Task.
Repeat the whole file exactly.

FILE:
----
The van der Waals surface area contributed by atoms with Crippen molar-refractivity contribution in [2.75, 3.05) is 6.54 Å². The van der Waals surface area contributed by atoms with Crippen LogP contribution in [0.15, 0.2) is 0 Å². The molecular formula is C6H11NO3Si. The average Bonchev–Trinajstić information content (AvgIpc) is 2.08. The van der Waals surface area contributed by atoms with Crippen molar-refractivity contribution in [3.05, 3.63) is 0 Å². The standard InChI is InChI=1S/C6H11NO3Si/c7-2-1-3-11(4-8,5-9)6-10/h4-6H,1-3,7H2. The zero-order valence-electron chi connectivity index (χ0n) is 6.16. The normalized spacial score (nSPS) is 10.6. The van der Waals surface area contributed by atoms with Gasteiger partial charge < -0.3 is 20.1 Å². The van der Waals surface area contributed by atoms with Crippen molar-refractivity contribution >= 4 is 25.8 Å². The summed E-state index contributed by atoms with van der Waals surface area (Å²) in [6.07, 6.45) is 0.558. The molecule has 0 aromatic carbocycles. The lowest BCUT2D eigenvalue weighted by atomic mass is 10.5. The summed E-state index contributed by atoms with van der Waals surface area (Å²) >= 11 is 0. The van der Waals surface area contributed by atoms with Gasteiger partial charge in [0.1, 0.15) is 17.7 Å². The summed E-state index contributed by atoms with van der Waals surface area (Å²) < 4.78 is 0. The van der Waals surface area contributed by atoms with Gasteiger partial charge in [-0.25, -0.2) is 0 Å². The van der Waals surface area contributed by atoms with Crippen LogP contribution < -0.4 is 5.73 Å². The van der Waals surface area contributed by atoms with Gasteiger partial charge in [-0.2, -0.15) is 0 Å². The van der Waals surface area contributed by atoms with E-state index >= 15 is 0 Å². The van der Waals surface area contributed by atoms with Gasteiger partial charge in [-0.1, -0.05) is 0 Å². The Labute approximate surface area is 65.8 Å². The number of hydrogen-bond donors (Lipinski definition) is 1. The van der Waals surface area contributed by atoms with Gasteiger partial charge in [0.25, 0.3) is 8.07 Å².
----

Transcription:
The van der Waals surface area contributed by atoms with Crippen molar-refractivity contribution in [2.75, 3.05) is 6.54 Å². The van der Waals surface area contributed by atoms with Crippen LogP contribution in [0.15, 0.2) is 0 Å². The molecular formula is C6H11NO3Si. The average Bonchev–Trinajstić information content (AvgIpc) is 2.08. The van der Waals surface area contributed by atoms with Crippen molar-refractivity contribution in [3.05, 3.63) is 0 Å². The standard InChI is InChI=1S/C6H11NO3Si/c7-2-1-3-11(4-8,5-9)6-10/h4-6H,1-3,7H2. The zero-order valence-electron chi connectivity index (χ0n) is 6.16. The normalized spacial score (nSPS) is 10.6. The van der Waals surface area contributed by atoms with Gasteiger partial charge < -0.3 is 20.1 Å². The van der Waals surface area contributed by atoms with Crippen molar-refractivity contribution >= 4 is 25.8 Å². The summed E-state index contributed by atoms with van der Waals surface area (Å²) in [6.07, 6.45) is 0.558. The molecule has 0 aromatic carbocycles. The lowest BCUT2D eigenvalue weighted by atomic mass is 10.5. The summed E-state index contributed by atoms with van der Waals surface area (Å²) >= 11 is 0. The van der Waals surface area contributed by atoms with Gasteiger partial charge in [0.1, 0.15) is 17.7 Å². The summed E-state index contributed by atoms with van der Waals surface area (Å²) < 4.78 is 0. The van der Waals surface area contributed by atoms with Gasteiger partial charge in [-0.25, -0.2) is 0 Å². The van der Waals surface area contributed by atoms with Crippen LogP contribution < -0.4 is 5.73 Å². The van der Waals surface area contributed by atoms with Gasteiger partial charge in [-0.2, -0.15) is 0 Å². The van der Waals surface area contributed by atoms with E-state index >= 15 is 0 Å². The van der Waals surface area contributed by atoms with Gasteiger partial charge in [-0.1, -0.05) is 0 Å². The Labute approximate surface area is 65.8 Å². The number of hydrogen-bond donors (Lipinski definition) is 1. The van der Waals surface area contributed by atoms with Gasteiger partial charge in [0.25, 0.3) is 8.07 Å².